Never let the other felloe set the agenda.
The year was 1980. I was living in northern New Hampshire. The small town I lived in was surrounded by mountains. It isn't that the local population considered themselves mountain people especially, although many of them would ski in the winter and the men would go out into the forests during hunting season. It was rather that people who didn't come from there were called "flat landers." I moved to the area from New York City. I was a flat lander.
I worked as the morning disc jockey for the local radio station. I hit the Star Spangled Banner at 6 a.m. and commenced many hours of broadcasting. My shift ended at 1 p.m. In the good weather I would usually go for a hike in the mountains near by. But as hunting season came and then the Winter I made a different agenda for myself.
One block away from the station was a bar and restaurant. I would go there, have a couple of beers at the bar, have lunch, stay around and chat with folks until it got dark then I would go home.
One afternoon I walked into the bar and found that the bar stools were all full of local guys. They all knew who I was because I woke them up every morning, gave them their weather forecast, road conditions, school closings and so forth. It was the only radio station in town. They depended upon me. In between I tried to play their favorite music and give them some harmless, amusing chatter. So I was no stranger to them. But, still, they were all native mountain boys and I was a flat lander. As such they wouldn't acknowledge me beyond a friendly nod.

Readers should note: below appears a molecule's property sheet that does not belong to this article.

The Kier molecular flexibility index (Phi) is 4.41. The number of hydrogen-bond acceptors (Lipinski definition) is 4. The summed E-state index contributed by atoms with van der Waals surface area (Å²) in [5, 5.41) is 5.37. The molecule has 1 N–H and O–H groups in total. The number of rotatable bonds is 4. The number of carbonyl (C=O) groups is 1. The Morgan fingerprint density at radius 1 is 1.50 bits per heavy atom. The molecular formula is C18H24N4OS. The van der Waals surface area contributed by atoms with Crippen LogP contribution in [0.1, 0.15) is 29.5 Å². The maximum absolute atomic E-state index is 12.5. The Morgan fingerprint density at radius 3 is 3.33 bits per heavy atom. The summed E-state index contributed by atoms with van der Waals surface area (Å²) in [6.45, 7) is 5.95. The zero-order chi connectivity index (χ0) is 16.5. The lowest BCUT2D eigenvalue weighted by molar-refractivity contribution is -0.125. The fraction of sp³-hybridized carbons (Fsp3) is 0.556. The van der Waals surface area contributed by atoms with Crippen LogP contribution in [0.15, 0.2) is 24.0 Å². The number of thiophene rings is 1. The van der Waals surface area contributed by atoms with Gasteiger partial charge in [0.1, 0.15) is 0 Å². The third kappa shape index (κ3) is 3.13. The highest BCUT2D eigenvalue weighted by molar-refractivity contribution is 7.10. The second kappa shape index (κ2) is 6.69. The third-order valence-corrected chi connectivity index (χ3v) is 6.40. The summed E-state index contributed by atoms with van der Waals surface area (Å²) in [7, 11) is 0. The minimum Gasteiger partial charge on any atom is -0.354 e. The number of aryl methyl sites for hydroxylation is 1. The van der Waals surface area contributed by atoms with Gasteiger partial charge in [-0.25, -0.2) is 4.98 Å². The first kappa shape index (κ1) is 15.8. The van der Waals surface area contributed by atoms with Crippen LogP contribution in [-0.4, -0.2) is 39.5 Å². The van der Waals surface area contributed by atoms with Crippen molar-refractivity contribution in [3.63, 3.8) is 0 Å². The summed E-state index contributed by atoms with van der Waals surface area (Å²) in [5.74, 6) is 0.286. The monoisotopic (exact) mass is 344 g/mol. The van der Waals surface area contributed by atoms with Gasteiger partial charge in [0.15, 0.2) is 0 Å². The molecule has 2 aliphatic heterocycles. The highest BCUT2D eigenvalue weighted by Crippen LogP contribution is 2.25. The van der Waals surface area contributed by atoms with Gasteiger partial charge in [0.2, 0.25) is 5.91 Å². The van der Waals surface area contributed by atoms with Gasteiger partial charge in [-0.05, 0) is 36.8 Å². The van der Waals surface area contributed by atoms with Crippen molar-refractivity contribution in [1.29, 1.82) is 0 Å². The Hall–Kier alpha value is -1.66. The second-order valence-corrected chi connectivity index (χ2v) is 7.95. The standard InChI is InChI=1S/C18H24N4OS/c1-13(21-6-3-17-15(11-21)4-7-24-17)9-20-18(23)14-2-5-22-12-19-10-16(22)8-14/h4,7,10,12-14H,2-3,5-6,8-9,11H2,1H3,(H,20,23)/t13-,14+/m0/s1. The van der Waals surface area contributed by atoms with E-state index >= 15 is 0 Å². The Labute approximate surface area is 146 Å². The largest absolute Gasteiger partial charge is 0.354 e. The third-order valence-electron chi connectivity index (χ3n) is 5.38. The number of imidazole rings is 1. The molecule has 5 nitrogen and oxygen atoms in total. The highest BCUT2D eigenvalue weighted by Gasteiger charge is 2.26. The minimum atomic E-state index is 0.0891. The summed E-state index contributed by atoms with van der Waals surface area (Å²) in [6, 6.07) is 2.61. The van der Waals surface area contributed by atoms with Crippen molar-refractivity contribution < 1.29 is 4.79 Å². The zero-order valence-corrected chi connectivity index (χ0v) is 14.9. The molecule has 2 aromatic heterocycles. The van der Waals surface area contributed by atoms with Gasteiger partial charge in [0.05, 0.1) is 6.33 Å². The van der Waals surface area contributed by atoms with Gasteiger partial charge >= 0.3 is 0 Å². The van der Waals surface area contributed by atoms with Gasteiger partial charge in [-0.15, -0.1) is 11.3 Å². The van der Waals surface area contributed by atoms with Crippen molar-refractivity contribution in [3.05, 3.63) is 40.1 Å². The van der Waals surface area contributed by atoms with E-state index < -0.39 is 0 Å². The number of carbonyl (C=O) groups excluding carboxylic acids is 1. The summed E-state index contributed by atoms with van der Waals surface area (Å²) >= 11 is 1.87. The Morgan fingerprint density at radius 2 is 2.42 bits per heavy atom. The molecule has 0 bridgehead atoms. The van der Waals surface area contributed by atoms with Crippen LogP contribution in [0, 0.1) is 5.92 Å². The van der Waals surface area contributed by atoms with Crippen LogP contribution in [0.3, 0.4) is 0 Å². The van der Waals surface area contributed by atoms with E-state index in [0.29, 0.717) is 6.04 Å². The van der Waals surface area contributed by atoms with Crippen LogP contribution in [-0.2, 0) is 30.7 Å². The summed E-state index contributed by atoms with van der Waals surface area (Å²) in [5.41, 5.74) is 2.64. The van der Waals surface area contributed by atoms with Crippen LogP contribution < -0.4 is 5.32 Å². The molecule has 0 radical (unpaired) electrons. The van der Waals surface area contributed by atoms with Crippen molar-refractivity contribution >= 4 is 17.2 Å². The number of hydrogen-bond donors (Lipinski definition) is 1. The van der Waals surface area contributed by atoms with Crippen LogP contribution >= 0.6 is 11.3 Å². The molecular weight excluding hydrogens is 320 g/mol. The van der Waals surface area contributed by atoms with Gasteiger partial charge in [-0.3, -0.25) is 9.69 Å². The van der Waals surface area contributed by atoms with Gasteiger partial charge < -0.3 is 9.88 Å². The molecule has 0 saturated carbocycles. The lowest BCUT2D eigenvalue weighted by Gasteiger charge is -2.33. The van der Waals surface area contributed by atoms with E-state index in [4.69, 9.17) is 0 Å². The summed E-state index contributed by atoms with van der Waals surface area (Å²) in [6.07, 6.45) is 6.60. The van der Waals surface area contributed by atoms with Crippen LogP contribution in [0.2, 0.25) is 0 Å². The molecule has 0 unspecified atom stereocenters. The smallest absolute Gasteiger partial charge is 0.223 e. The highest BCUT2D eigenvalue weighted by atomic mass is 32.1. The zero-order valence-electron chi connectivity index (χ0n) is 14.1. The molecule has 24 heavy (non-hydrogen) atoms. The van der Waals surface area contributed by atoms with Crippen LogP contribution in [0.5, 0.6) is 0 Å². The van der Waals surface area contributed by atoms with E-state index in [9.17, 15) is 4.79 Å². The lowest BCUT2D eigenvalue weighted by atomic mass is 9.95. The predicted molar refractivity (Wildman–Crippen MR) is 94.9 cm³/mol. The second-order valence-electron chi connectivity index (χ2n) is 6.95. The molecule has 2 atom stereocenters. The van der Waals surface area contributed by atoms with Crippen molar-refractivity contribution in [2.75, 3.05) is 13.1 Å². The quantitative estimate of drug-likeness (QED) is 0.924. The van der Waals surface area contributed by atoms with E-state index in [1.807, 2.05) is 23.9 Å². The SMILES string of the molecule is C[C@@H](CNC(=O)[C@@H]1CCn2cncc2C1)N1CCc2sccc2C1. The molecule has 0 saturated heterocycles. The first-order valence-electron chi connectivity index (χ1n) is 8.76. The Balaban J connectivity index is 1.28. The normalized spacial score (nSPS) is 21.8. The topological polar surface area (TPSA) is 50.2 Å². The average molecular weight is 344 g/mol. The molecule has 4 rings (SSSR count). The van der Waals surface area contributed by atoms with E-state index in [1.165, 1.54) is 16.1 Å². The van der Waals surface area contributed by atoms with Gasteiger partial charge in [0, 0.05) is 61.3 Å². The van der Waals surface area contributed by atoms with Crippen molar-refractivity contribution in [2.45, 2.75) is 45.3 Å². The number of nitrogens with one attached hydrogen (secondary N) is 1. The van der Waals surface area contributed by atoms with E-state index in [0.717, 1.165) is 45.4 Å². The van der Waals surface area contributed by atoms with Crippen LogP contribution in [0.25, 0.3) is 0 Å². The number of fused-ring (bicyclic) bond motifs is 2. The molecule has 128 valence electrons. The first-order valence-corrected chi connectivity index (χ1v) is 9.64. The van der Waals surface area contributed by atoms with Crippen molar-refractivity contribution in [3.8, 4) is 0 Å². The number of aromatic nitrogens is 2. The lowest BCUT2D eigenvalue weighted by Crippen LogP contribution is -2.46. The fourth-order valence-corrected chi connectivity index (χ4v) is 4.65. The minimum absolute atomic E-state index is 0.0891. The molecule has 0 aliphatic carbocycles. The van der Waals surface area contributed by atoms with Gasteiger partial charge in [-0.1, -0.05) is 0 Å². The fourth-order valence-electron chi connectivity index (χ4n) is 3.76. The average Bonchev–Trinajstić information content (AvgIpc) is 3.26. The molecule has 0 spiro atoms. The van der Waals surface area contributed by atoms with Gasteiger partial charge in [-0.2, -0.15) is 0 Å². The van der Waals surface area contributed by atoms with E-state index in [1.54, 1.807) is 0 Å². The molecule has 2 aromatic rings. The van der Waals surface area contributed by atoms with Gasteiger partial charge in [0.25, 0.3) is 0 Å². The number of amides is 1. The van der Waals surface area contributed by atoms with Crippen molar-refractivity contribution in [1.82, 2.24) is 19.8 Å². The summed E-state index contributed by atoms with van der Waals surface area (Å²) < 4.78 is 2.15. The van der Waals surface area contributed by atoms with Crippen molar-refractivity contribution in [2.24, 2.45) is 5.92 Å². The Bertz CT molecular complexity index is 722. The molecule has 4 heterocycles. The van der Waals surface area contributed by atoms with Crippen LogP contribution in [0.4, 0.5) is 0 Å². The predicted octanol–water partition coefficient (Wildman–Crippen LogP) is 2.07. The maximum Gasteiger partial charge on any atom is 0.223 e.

So on this particular day I went into the bar to find the entire bar section filled up with those good old New Hampshire boys. I went to the service side of the bar and ordered a beer. One of the men at the bar, who was sitting in the middle, knew me because he was the mechanic who worked on my car. He spoke up with a slightly mischievous grin in his voice and said "Dana. Why don't you have a seat?" It was a friendly challenge, with an edge.
All conversation stopped. There was silence, drinks were poised in mid air and everyone waited. There was tension in the room. A response from me was absolute and all were ready to hear it. I thought for a short moment and then said "Can't. There's too many asses and not enough chairs."
That was it. Some of them laughed, others grinned and a few looked at me and nodded. The tension broke. I had passed the test. I was in. After that none of them had any trouble being friendly with me.
"You know something, Dana, you're a cool guy for a flat lander."
Dana Bate - The Vagabond
Never Give Up